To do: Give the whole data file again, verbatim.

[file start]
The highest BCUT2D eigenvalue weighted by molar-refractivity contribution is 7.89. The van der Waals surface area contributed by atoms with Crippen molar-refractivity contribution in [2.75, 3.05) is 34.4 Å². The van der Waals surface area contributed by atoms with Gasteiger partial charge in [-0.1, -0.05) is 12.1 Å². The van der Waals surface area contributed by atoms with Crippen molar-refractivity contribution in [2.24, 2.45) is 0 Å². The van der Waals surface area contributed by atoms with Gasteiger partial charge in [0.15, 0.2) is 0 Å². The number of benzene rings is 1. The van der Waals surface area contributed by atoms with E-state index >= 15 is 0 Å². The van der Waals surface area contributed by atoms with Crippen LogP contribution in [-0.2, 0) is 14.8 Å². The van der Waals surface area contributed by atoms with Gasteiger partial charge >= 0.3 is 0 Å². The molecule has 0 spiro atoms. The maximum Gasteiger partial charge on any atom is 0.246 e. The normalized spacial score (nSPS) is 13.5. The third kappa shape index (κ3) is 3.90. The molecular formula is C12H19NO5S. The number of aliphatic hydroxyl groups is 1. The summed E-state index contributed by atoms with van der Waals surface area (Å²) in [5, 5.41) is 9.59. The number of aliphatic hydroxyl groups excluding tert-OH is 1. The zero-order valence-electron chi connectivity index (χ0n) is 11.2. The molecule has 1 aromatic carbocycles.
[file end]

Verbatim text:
The highest BCUT2D eigenvalue weighted by molar-refractivity contribution is 7.89. The van der Waals surface area contributed by atoms with Crippen molar-refractivity contribution in [2.75, 3.05) is 34.4 Å². The van der Waals surface area contributed by atoms with Gasteiger partial charge in [-0.1, -0.05) is 12.1 Å². The van der Waals surface area contributed by atoms with Crippen molar-refractivity contribution in [2.24, 2.45) is 0 Å². The van der Waals surface area contributed by atoms with Gasteiger partial charge in [0.15, 0.2) is 0 Å². The number of benzene rings is 1. The van der Waals surface area contributed by atoms with E-state index >= 15 is 0 Å². The van der Waals surface area contributed by atoms with Crippen LogP contribution in [-0.2, 0) is 14.8 Å². The van der Waals surface area contributed by atoms with Gasteiger partial charge >= 0.3 is 0 Å². The molecule has 0 spiro atoms. The maximum Gasteiger partial charge on any atom is 0.246 e. The normalized spacial score (nSPS) is 13.5. The third kappa shape index (κ3) is 3.90. The molecular formula is C12H19NO5S. The number of aliphatic hydroxyl groups is 1. The summed E-state index contributed by atoms with van der Waals surface area (Å²) in [5, 5.41) is 9.59. The number of aliphatic hydroxyl groups excluding tert-OH is 1. The zero-order valence-electron chi connectivity index (χ0n) is 11.2. The molecule has 1 aromatic carbocycles.